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Interview by Vaše Pitanje for the Angouleme International Comics Festival,  2019.

Congratulations on your win. Last American winner, Bill Watterson in 2011, said he never heard of the award before he got it. Did you know about the Angouleme Grand Prix and what it means?

I normally don’t follow comic fan activities, either those in the U. S. or in Europe. I felt the American awards really didn’t relate to me or the comics I produce. So, no, I’m afraid I didn’t know about the Angouleme awards at all and it was a big surprise to me, also.

You are the fifth American to win the Grand Prix in the almost half-century long history of the award, which has been given since 1974. Would you say that Will Eisner, Robert Crumb, Art Spiegelman, Bill Waterson and Richard Corben are a pretty good cross-section of the American comics scene?

Absolutely not. Generally American comics concern costumed super hero characters and virtually all of them deal with adolescent power fantasies. The other Americans who won the award are of a special group whose work has varied themes of more universal appeal. I dare say I am out of place in their company as well. I’m afraid that neither my art nor comic stories are profound in any way. I expect to receive a message at any moment that there has been a serious mistake.

From your days in Heavy Metal, you are probably acquainted with the work of a lot of European Grand Prix winners, like Moebius and Druillet. Do you have a favorite European artist, and who is that

Yes, I love many European artists. The incredibly detailed fantastic scenes that Druillet imagined are still an inspiration for me.  But Moebius, Wow! He has got to be the greatest cartoon artist of all time. I refer to his art regularly when I’m trying to draw.

As the winner, it is your duty to design the next year’s Angouleme festival poster. Will it be homage to comics in general, a recap of your own work or a tribute to some fellow artists?

Since I was completely unaware of the Angouleme festival, I had no idea about the duties of the winner. So whatever happens, it will still be something that I can’t even imagine at the moment.

The readers in Croatia and Bosnia, then part of Yugoslavia, were introduced to Richard Corben in the mid-1980s when the “Stripoteka” magazine published, in weekly installments, Mutant World and Bloodstar. Would you say that it was a good start for reading Corben.? Or would you have preferred to became known for some other work?

Those two stories are a good introduction to Corben comics. They are both from the early part of my career and represent essential areas of my interests. In fact, some of the direct simplicity makes a stronger comic story than some later times when I became enmeshed in extra detail that was counterproductive because the additional detail not only took longer to draw, but was harder to view by the reader.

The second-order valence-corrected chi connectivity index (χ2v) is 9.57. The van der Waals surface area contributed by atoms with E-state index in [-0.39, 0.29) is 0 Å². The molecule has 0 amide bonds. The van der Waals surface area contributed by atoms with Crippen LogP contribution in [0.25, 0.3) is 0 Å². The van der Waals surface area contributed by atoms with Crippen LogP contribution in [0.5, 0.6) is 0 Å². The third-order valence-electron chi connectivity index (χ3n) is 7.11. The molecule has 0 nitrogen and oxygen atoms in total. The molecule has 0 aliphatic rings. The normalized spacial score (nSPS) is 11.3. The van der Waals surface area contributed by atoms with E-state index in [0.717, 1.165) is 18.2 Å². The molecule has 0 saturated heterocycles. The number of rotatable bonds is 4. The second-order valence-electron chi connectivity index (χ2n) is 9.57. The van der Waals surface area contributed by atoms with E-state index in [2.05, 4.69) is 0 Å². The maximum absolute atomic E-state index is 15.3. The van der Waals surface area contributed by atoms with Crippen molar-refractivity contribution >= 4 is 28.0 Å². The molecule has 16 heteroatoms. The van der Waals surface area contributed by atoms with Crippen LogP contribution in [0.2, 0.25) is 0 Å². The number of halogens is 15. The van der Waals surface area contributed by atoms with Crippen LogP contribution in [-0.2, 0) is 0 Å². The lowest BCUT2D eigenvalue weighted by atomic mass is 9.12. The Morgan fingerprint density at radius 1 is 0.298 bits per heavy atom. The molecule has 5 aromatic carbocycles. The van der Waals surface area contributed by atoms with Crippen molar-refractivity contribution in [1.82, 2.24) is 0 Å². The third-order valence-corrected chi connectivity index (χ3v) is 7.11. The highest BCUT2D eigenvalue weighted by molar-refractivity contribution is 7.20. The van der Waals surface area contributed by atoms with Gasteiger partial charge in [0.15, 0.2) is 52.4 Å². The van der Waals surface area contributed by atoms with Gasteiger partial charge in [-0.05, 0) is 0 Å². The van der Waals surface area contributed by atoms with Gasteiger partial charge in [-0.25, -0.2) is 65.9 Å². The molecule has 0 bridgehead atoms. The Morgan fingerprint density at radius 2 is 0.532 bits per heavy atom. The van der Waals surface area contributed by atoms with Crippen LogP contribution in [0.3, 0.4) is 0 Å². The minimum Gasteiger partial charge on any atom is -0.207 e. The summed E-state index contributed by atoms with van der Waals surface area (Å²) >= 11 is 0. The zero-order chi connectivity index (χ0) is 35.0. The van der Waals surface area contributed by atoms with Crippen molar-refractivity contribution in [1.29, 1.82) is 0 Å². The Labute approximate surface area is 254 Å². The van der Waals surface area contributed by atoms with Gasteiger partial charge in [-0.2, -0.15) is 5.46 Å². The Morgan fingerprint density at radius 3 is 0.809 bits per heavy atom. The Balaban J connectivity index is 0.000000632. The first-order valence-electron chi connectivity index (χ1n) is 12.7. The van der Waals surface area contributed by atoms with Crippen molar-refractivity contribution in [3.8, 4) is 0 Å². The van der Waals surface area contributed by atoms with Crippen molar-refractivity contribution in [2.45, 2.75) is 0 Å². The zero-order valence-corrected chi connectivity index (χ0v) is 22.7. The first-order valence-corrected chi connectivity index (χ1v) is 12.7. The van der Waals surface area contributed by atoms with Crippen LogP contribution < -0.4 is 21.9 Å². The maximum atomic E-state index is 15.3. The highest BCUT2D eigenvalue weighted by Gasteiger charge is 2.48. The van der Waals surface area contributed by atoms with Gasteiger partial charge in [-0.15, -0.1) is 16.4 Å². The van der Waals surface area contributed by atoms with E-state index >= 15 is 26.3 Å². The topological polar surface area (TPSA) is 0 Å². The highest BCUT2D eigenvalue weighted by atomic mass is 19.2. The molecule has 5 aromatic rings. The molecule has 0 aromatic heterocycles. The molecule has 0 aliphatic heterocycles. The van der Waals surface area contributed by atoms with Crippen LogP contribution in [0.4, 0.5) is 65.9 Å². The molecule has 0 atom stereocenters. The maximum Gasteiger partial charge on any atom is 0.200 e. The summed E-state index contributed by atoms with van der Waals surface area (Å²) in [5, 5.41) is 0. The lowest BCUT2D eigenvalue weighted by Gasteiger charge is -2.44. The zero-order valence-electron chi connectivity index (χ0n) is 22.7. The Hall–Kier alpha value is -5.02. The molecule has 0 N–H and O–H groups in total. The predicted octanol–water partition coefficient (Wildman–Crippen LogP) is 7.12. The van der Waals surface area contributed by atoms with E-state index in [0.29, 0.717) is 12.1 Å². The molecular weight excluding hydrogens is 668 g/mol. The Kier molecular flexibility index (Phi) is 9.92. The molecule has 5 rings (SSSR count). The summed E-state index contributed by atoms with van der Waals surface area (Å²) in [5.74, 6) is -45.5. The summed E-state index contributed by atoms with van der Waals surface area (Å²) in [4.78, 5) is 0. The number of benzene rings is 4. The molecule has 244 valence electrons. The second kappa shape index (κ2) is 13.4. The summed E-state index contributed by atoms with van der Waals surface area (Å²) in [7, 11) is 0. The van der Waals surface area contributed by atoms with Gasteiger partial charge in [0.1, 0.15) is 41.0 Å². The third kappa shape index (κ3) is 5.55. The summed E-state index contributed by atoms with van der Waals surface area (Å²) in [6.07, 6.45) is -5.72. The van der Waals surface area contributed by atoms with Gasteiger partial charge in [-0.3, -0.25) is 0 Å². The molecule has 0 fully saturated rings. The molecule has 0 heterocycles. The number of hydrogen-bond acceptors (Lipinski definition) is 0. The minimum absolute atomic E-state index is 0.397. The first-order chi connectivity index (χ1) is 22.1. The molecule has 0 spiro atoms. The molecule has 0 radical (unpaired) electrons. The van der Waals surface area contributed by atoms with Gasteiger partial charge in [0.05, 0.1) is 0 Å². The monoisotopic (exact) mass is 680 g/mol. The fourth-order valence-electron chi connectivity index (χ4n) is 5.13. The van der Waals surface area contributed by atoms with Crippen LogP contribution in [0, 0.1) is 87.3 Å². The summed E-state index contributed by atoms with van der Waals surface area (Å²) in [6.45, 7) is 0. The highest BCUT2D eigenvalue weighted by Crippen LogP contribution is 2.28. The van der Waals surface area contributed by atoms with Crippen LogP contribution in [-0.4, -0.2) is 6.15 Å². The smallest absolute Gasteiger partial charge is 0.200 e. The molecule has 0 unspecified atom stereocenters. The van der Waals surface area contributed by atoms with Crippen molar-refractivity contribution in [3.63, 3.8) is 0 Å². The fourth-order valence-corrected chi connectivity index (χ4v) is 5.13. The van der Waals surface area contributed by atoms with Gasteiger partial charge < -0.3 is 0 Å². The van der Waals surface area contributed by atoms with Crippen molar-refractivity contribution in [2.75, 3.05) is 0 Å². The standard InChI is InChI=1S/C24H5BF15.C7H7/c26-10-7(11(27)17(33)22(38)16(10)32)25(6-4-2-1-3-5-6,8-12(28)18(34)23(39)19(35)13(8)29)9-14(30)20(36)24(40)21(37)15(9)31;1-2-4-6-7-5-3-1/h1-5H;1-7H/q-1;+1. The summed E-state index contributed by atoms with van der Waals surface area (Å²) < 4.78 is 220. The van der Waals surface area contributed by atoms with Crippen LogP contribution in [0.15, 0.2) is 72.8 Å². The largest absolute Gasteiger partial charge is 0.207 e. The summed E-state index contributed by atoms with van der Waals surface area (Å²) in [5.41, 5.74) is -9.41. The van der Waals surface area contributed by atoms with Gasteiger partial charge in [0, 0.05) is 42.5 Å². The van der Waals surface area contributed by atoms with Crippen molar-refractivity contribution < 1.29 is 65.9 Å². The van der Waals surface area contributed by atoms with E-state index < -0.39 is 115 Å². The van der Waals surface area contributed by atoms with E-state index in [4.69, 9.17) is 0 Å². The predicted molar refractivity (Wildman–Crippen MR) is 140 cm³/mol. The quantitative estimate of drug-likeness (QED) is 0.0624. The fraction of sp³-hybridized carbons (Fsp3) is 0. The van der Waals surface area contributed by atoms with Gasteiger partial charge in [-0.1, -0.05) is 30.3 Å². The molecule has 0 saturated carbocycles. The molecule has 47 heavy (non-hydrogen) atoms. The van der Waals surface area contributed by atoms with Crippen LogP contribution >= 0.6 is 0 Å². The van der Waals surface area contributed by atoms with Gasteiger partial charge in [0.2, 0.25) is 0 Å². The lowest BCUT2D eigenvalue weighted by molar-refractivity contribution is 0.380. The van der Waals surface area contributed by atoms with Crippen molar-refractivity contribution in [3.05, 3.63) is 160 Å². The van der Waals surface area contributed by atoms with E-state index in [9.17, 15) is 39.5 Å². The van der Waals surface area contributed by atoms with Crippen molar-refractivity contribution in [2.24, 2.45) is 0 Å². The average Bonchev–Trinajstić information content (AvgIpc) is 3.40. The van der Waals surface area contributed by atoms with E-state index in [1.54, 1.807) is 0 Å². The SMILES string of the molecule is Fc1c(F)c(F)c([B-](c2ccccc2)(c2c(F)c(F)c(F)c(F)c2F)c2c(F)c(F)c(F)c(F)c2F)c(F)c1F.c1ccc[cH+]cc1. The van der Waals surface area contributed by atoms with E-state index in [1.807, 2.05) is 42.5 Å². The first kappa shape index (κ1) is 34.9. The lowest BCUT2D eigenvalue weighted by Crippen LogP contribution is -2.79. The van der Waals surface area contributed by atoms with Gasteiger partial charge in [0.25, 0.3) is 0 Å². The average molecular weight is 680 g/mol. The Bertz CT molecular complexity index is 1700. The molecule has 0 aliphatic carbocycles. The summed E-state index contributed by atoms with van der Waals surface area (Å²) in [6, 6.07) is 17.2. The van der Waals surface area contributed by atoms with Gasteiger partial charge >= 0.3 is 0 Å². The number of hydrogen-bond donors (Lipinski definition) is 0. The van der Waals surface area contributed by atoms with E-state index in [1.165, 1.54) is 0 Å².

Your comics often contained explicit nudity. Some were censored and pages remodeled for “fig leafing”. How do you feel about that? Are you angry about it or just shrug your shoulders? Or does it vary from one comic to another – in some the nudity is an integral part of the story, in others it’s no big deal?

Generally the comics I draw and write are promoting my own attitudes and moral values. These are not necessarily suitable for children because I intend them for mature readers. However, if I undertake to draw a popular character that appeals to an audience that includes children, I make sure there is no possible objectionable material. In some cases I might complete a story with some adult material then reconsider that a too liberal stance. I might redo some bits myself causing reviewers to think I was being censored.

You have adapted many classics – Poe, Lovecraft, Robert E. Howard, and worked with some great writers like Jan Strnad and even Alan Moore for a charity one-off; and, besides being a great artist you are a great writer yourself. It is a bit controversial that so far only artists and not writers were awarded the Grand Prix at Angouleme, but in the last couple of years Stan Lee and Alan Moore were mentioned as possible winners. Some Europeans say that since the award was not given to late great names in Franco-Belgian comic writing like Jean-Michel Charlier, Renee Goscinny or Michel Regner “Greg”, it should be given to artists only and not writers. As the future president of jury for 2019, what is your take on that controversy?

I am very proud to have worked with many talented writers, and adapted some favorite classics myself. I have a responsibility to do an honest interpretation of their words. This isn’t always easy. Some of my adaptations may be less specifically representative of the original story and I am taking only a loose inspiration from it. The justification for this is that so-called true adaptations have been done innumerable times and the audience wishes for some originality.  I feel completely inadequate to the work of writing; but, it is something I have to do because I have my own ideas that I want to fulfill. The controversy of whether writers should get the Angouleme prize is something I really have no opinion about. How could I? Just two weeks ago I had no idea about the festival. I’m sure both sides have strong views and arguments.

 Thank you again